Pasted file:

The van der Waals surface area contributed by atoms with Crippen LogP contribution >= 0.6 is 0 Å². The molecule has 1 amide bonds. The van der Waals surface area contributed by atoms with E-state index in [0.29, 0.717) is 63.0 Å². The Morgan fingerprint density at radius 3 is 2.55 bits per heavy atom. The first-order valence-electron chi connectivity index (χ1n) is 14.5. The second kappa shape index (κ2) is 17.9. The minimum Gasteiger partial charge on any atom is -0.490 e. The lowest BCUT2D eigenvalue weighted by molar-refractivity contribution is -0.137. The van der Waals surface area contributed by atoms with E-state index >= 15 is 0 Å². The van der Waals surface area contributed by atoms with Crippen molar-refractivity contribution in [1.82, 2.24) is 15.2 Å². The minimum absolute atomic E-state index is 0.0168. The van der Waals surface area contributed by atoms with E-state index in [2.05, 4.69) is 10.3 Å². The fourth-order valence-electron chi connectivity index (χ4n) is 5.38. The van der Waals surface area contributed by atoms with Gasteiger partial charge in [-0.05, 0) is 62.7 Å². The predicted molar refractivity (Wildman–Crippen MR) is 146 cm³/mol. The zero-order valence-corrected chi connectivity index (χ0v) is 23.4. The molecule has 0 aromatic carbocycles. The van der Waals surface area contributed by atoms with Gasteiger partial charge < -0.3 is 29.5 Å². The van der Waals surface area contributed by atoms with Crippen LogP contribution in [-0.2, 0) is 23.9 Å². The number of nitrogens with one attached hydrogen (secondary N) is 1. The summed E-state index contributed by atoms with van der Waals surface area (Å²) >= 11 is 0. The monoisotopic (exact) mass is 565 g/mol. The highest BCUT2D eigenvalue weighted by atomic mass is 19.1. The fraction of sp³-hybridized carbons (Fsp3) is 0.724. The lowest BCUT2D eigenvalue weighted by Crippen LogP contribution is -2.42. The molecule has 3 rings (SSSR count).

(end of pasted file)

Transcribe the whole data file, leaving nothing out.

The van der Waals surface area contributed by atoms with Crippen LogP contribution >= 0.6 is 0 Å². The molecule has 1 amide bonds. The van der Waals surface area contributed by atoms with E-state index in [0.29, 0.717) is 63.0 Å². The Morgan fingerprint density at radius 3 is 2.55 bits per heavy atom. The first-order valence-electron chi connectivity index (χ1n) is 14.5. The second kappa shape index (κ2) is 17.9. The minimum Gasteiger partial charge on any atom is -0.490 e. The lowest BCUT2D eigenvalue weighted by molar-refractivity contribution is -0.137. The van der Waals surface area contributed by atoms with E-state index >= 15 is 0 Å². The van der Waals surface area contributed by atoms with Crippen molar-refractivity contribution in [1.82, 2.24) is 15.2 Å². The minimum absolute atomic E-state index is 0.0168. The van der Waals surface area contributed by atoms with E-state index in [2.05, 4.69) is 10.3 Å². The fourth-order valence-electron chi connectivity index (χ4n) is 5.38. The van der Waals surface area contributed by atoms with Gasteiger partial charge in [-0.05, 0) is 62.7 Å². The predicted molar refractivity (Wildman–Crippen MR) is 146 cm³/mol. The zero-order valence-corrected chi connectivity index (χ0v) is 23.4. The molecule has 0 aromatic carbocycles. The van der Waals surface area contributed by atoms with Gasteiger partial charge < -0.3 is 29.5 Å². The van der Waals surface area contributed by atoms with Crippen LogP contribution in [-0.2, 0) is 23.9 Å². The number of nitrogens with one attached hydrogen (secondary N) is 1. The summed E-state index contributed by atoms with van der Waals surface area (Å²) >= 11 is 0. The monoisotopic (exact) mass is 565 g/mol. The highest BCUT2D eigenvalue weighted by atomic mass is 19.1. The fraction of sp³-hybridized carbons (Fsp3) is 0.724. The lowest BCUT2D eigenvalue weighted by Crippen LogP contribution is -2.42. The molecule has 3 rings (SSSR count).